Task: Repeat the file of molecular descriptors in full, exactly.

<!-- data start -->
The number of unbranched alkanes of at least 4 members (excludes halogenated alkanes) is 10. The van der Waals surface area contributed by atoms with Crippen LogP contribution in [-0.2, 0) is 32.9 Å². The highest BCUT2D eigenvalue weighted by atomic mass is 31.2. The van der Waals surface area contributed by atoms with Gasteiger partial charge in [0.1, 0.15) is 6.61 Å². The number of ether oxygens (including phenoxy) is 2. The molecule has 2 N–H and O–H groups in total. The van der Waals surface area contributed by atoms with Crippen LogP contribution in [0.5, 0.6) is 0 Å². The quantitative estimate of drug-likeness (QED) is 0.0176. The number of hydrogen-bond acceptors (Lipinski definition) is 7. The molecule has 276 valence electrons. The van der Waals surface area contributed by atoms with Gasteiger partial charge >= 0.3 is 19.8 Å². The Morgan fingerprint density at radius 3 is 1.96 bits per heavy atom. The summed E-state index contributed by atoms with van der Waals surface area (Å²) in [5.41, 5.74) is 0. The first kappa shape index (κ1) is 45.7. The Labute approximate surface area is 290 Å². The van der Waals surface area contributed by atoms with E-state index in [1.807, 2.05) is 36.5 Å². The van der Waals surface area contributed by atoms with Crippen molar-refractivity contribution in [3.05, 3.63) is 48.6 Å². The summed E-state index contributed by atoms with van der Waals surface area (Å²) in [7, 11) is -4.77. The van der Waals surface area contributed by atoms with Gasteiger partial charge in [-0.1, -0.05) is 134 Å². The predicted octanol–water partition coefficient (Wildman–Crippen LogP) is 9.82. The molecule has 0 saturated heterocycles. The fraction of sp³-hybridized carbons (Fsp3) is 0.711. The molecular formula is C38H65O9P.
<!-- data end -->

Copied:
The number of unbranched alkanes of at least 4 members (excludes halogenated alkanes) is 10. The van der Waals surface area contributed by atoms with Crippen LogP contribution in [-0.2, 0) is 32.9 Å². The highest BCUT2D eigenvalue weighted by atomic mass is 31.2. The van der Waals surface area contributed by atoms with Gasteiger partial charge in [0.1, 0.15) is 6.61 Å². The number of ether oxygens (including phenoxy) is 2. The molecule has 2 N–H and O–H groups in total. The van der Waals surface area contributed by atoms with Crippen LogP contribution in [0.5, 0.6) is 0 Å². The quantitative estimate of drug-likeness (QED) is 0.0176. The number of hydrogen-bond acceptors (Lipinski definition) is 7. The molecule has 276 valence electrons. The van der Waals surface area contributed by atoms with Gasteiger partial charge >= 0.3 is 19.8 Å². The Morgan fingerprint density at radius 3 is 1.96 bits per heavy atom. The summed E-state index contributed by atoms with van der Waals surface area (Å²) in [5.41, 5.74) is 0. The first kappa shape index (κ1) is 45.7. The Labute approximate surface area is 290 Å². The van der Waals surface area contributed by atoms with E-state index in [1.807, 2.05) is 36.5 Å². The van der Waals surface area contributed by atoms with Crippen molar-refractivity contribution in [3.05, 3.63) is 48.6 Å². The summed E-state index contributed by atoms with van der Waals surface area (Å²) in [7, 11) is -4.77. The van der Waals surface area contributed by atoms with Gasteiger partial charge in [-0.1, -0.05) is 134 Å². The predicted octanol–water partition coefficient (Wildman–Crippen LogP) is 9.82. The molecule has 0 saturated heterocycles. The fraction of sp³-hybridized carbons (Fsp3) is 0.711. The molecular formula is C38H65O9P.